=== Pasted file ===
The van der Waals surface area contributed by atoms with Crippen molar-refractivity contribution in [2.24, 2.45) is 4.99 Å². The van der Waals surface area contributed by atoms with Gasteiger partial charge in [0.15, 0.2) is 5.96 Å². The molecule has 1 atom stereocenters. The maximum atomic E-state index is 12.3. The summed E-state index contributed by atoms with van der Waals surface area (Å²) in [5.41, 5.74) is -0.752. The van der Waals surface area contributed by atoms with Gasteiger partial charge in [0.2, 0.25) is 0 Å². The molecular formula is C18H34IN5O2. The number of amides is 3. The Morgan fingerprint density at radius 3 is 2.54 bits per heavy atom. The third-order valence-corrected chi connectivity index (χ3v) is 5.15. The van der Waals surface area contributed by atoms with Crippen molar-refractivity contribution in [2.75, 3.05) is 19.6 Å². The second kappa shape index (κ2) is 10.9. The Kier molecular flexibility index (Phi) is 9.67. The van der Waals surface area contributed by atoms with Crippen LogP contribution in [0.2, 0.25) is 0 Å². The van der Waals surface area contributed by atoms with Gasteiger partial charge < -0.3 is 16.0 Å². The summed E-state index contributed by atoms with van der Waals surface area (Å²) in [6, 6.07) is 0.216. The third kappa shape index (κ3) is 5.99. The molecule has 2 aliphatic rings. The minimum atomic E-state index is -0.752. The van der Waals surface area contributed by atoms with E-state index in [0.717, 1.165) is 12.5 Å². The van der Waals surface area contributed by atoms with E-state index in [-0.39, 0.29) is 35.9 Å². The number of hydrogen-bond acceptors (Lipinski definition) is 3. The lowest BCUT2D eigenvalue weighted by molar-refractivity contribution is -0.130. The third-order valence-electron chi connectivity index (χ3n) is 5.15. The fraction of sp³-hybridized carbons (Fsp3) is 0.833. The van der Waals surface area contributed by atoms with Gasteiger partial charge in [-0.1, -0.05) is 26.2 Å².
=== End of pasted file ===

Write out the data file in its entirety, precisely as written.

The van der Waals surface area contributed by atoms with Crippen molar-refractivity contribution in [2.24, 2.45) is 4.99 Å². The van der Waals surface area contributed by atoms with Gasteiger partial charge in [0.15, 0.2) is 5.96 Å². The molecule has 1 atom stereocenters. The maximum atomic E-state index is 12.3. The summed E-state index contributed by atoms with van der Waals surface area (Å²) in [5.41, 5.74) is -0.752. The van der Waals surface area contributed by atoms with Gasteiger partial charge in [0.2, 0.25) is 0 Å². The molecular formula is C18H34IN5O2. The number of amides is 3. The Morgan fingerprint density at radius 3 is 2.54 bits per heavy atom. The third-order valence-corrected chi connectivity index (χ3v) is 5.15. The van der Waals surface area contributed by atoms with Crippen molar-refractivity contribution in [2.75, 3.05) is 19.6 Å². The second kappa shape index (κ2) is 10.9. The Kier molecular flexibility index (Phi) is 9.67. The van der Waals surface area contributed by atoms with Crippen LogP contribution in [0.2, 0.25) is 0 Å². The van der Waals surface area contributed by atoms with Gasteiger partial charge < -0.3 is 16.0 Å². The summed E-state index contributed by atoms with van der Waals surface area (Å²) in [6, 6.07) is 0.216. The third kappa shape index (κ3) is 5.99. The molecule has 2 aliphatic rings. The minimum atomic E-state index is -0.752. The van der Waals surface area contributed by atoms with E-state index in [0.717, 1.165) is 12.5 Å². The van der Waals surface area contributed by atoms with E-state index in [-0.39, 0.29) is 35.9 Å². The number of hydrogen-bond acceptors (Lipinski definition) is 3. The lowest BCUT2D eigenvalue weighted by molar-refractivity contribution is -0.130. The third-order valence-electron chi connectivity index (χ3n) is 5.15. The fraction of sp³-hybridized carbons (Fsp3) is 0.833. The van der Waals surface area contributed by atoms with Gasteiger partial charge in [-0.1, -0.05) is 26.2 Å².